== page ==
Can I sue my Homeowner’s insurance if it is not paying my claim?

UPDATED: Sep 30, 2022

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Can I sue my Homeowner’s insurance if it is not paying my claim?

I filed a claim with my homeowner’s insurer after my toilet overflowed and caused major damage to 3 rooms in my downstairs area. A sewage company was called and removed an unknown source from the line. They also provided water restoration taking up floors and carpet. They also removed the lower portion of walls in each room. The insurance company is reluctant to pay stating they need to know exactly what the unknown source was before they will pay. I paid$ 211 to have drain cleaned and the water restoration bill is $6,541. I am at a loss of what to do.

Asked on April 26, 2017 under Real Estate Law, North Carolina


SJZ, Member, New York Bar / FreeAdvice Contributing Attorney

Answered 5 years ago | Contributor

An insurance policy is a contract; it obligates the insurer to pay under certain circumstances, and, like any other contract, if the other party (the insurer) will not do what it is supposed to (i.e. pay a claim), you can sue for "breach of contract" to recover compensation. To win a lawsuit, you would need to prove in court, by credible testimony and/or documentary or photographic evidence, that under the terms of the policy and the facts of this case, the insurer should have paid; you need to prove this by a "preponderance of the evidence," or that it is more likely than not that they should have paid.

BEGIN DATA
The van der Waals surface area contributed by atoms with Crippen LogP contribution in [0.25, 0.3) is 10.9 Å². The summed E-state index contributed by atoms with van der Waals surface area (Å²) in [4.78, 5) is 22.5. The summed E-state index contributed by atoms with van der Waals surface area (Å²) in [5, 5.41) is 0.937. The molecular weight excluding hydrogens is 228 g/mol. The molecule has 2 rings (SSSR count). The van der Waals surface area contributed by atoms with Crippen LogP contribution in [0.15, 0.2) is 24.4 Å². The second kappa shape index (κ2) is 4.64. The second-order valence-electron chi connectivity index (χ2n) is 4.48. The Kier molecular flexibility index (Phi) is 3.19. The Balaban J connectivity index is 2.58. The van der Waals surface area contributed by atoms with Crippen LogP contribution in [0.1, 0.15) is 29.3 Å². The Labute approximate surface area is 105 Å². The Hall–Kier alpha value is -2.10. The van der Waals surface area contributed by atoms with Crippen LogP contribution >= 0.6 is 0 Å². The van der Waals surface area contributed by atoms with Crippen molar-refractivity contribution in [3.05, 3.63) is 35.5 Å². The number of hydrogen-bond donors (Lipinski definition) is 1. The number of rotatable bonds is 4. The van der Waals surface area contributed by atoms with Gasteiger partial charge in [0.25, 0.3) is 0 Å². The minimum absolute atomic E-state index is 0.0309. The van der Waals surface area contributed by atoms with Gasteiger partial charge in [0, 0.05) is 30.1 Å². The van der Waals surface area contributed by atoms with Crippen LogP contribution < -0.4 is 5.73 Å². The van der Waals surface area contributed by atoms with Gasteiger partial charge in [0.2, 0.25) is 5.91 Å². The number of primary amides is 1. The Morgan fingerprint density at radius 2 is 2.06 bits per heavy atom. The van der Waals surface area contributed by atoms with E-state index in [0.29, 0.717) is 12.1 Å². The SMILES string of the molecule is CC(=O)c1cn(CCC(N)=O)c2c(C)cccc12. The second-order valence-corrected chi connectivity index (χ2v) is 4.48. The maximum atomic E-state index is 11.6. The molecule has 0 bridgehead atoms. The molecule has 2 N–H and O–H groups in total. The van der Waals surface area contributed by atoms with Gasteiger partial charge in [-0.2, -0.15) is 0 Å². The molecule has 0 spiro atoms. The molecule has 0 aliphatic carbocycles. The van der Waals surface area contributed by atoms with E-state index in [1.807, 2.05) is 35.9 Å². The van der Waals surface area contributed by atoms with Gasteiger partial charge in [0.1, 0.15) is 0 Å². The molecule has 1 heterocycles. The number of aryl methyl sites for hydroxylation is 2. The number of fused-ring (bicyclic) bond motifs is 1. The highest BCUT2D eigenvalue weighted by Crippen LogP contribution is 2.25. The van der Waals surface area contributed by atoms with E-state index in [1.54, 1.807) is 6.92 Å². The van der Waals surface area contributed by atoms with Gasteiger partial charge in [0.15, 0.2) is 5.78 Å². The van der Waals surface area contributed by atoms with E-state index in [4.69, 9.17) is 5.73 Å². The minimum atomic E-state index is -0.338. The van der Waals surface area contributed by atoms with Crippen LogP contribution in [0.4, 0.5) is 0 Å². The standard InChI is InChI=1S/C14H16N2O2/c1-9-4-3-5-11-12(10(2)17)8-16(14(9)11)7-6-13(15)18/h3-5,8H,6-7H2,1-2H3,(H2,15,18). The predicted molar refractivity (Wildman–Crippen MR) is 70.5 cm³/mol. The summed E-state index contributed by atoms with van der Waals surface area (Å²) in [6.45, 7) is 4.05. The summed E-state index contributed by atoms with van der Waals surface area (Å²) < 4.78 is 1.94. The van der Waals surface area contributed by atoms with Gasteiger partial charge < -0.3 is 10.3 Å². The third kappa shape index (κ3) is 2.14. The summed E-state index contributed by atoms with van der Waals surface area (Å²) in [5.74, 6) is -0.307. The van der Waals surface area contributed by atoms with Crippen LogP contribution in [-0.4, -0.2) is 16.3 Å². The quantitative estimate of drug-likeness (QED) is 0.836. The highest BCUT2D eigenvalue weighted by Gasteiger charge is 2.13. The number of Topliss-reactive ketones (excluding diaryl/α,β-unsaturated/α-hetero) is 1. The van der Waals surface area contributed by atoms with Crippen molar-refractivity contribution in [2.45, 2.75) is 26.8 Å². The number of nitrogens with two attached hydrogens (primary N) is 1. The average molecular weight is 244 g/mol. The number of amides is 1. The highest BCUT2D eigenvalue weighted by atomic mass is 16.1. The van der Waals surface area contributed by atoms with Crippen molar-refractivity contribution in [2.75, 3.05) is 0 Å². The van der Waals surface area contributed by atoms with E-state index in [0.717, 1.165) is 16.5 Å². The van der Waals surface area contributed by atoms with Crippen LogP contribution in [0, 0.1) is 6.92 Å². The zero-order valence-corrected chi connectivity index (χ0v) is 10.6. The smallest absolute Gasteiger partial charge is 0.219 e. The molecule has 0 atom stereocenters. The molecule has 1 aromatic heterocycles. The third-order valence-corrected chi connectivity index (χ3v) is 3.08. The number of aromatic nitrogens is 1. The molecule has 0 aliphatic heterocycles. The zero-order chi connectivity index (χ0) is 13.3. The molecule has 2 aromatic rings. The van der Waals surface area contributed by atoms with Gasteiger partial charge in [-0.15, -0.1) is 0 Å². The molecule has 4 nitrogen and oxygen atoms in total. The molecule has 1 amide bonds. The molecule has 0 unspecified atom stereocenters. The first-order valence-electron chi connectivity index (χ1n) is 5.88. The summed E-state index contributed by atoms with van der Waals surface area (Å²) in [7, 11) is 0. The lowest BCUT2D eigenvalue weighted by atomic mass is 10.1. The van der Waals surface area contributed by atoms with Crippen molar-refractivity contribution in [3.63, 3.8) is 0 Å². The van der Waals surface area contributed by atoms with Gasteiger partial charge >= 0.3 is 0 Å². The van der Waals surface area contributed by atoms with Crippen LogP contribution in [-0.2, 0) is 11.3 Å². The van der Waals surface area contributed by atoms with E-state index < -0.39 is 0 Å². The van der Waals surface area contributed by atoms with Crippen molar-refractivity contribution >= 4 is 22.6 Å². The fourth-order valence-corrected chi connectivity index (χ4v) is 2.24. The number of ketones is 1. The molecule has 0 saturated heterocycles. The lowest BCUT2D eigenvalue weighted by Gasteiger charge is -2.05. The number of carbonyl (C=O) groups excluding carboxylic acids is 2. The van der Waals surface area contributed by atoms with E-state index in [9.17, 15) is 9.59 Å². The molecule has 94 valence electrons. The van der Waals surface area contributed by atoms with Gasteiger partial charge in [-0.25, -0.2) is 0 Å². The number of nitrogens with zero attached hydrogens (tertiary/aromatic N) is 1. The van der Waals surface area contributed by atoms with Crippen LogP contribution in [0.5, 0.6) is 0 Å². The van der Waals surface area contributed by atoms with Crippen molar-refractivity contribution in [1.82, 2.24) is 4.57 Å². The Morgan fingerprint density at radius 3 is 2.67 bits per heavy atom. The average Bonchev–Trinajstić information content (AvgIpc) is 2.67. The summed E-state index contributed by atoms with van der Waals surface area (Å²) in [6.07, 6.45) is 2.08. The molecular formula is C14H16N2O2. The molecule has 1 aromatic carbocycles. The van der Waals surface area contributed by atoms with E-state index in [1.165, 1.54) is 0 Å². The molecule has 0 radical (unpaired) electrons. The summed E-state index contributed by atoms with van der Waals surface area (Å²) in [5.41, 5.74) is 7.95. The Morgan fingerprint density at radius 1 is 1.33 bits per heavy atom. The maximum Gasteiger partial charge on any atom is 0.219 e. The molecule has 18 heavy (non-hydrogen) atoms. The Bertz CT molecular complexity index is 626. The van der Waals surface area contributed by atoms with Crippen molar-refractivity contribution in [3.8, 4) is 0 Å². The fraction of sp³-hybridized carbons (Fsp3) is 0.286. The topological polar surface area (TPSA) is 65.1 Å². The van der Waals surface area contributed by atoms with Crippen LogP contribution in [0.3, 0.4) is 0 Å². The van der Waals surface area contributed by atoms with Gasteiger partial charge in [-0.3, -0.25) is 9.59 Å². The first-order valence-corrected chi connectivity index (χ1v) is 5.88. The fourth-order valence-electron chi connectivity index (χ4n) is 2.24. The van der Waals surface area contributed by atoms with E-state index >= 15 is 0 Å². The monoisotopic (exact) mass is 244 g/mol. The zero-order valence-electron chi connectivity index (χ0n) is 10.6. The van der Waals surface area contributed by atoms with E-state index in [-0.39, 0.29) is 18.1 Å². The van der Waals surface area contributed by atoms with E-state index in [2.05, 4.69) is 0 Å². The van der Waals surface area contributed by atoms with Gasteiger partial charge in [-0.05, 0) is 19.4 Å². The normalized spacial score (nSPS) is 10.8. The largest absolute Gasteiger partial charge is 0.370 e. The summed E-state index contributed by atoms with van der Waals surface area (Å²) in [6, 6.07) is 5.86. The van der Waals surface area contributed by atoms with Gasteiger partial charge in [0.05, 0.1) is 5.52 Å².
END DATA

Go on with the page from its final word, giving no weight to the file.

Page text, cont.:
IMPORTANT NOTICE: The Answer(s) provided above are for general information only. The attorney providing the answer was not serving as the attorney for the person submitting the question or in any attorney-client relationship with such person. Laws may vary from state to state, and sometimes change. Tiny variations in the facts, or a fact not set forth in a question, often can change a legal outcome or an attorney's conclusion. Although has verified the attorney was admitted to practice law in at least one jurisdiction, he or she may not be authorized to practice law in the jurisdiction referred to in the question, nor is he or she necessarily experienced in the area of the law involved. Unlike the information in the Answer(s) above, upon which you should NOT rely, for personal advice you can rely upon we suggest you retain an attorney to represent you.

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